Could charter schools and school choice be the best hope for integrating our public schools by race and income?
Charter schools are public schools operated by independent organizations, usually nonprofits. They are freed from many of the rules that constrain district-operated schools. In exchange for increased autonomy, they are normally held accountable for their performance by their authorizers, who close or replace them if they fail to educate children. Most are schools of choice, and unlike magnet schools in traditional districts, they are not allowed to select their students. If too many students apply, they hold lotteries to see who gets in.
Not everyone acknowledges the potential of public charters and school choice to spur integration in America’s schools. Last summer, American Federation of Teachers President Randi Weingarten went so far as to label the school choice movement “the only slightly more polite cousin of segregation.”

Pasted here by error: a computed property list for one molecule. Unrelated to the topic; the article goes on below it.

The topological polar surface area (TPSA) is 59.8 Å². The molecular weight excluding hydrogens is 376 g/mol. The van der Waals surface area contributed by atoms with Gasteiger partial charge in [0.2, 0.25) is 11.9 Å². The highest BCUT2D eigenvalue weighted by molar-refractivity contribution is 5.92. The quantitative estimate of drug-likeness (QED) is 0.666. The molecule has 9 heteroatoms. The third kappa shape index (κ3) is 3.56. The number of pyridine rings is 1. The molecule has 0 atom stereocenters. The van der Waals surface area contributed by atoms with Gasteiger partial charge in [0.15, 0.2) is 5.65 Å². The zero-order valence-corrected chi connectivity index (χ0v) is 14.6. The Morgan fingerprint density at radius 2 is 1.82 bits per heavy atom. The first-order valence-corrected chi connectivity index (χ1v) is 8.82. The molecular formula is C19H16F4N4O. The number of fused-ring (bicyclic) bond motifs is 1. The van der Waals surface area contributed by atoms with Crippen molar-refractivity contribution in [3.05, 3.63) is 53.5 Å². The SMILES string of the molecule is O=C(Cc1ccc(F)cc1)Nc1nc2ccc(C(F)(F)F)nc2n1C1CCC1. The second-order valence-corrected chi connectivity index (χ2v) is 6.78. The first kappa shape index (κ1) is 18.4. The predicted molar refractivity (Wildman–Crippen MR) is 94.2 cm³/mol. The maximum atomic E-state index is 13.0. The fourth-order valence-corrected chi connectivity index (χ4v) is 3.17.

In most charter schools, teachers choose not to unionize. Union memberships have shrunk as charter sectors have grown, so it’s no surprise that teachers unions hate charter schools and, by extension, school choice.
But as is often the case, Weingarten’s words were about 180 degrees from the truth. Traditional districts without public school choice often reflect the racial segregation that exists in their neighborhoods. In contrast, charters and school choice offer several avenues to integrate our schools.
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